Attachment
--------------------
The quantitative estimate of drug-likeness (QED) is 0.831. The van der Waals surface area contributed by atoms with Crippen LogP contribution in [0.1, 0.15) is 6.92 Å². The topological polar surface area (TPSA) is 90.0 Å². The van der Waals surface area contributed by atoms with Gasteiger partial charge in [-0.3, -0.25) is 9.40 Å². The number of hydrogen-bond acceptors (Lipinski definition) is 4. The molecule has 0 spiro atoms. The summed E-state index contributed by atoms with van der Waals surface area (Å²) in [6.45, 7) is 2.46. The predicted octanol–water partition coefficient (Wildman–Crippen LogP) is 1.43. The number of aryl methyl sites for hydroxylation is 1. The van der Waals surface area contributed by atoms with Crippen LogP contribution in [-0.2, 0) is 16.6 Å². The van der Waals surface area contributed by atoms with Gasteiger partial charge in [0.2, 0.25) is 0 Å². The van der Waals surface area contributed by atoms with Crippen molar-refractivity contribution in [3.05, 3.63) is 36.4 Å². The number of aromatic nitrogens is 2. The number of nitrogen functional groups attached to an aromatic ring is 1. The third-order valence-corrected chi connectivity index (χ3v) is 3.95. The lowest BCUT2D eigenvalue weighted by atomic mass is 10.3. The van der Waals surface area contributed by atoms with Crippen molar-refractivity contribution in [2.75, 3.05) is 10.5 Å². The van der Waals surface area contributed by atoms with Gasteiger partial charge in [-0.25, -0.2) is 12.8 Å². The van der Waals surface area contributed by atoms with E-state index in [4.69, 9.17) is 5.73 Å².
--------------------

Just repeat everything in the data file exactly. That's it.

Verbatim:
The quantitative estimate of drug-likeness (QED) is 0.831. The van der Waals surface area contributed by atoms with Crippen LogP contribution in [0.1, 0.15) is 6.92 Å². The topological polar surface area (TPSA) is 90.0 Å². The van der Waals surface area contributed by atoms with Gasteiger partial charge in [-0.3, -0.25) is 9.40 Å². The number of hydrogen-bond acceptors (Lipinski definition) is 4. The molecule has 0 spiro atoms. The summed E-state index contributed by atoms with van der Waals surface area (Å²) in [6.45, 7) is 2.46. The predicted octanol–water partition coefficient (Wildman–Crippen LogP) is 1.43. The number of aryl methyl sites for hydroxylation is 1. The van der Waals surface area contributed by atoms with Crippen LogP contribution in [-0.2, 0) is 16.6 Å². The van der Waals surface area contributed by atoms with Gasteiger partial charge in [0.2, 0.25) is 0 Å². The van der Waals surface area contributed by atoms with Crippen molar-refractivity contribution in [3.05, 3.63) is 36.4 Å². The number of aromatic nitrogens is 2. The number of nitrogen functional groups attached to an aromatic ring is 1. The third-order valence-corrected chi connectivity index (χ3v) is 3.95. The lowest BCUT2D eigenvalue weighted by atomic mass is 10.3. The van der Waals surface area contributed by atoms with Crippen molar-refractivity contribution in [2.75, 3.05) is 10.5 Å². The van der Waals surface area contributed by atoms with Gasteiger partial charge in [-0.25, -0.2) is 12.8 Å². The van der Waals surface area contributed by atoms with E-state index in [4.69, 9.17) is 5.73 Å².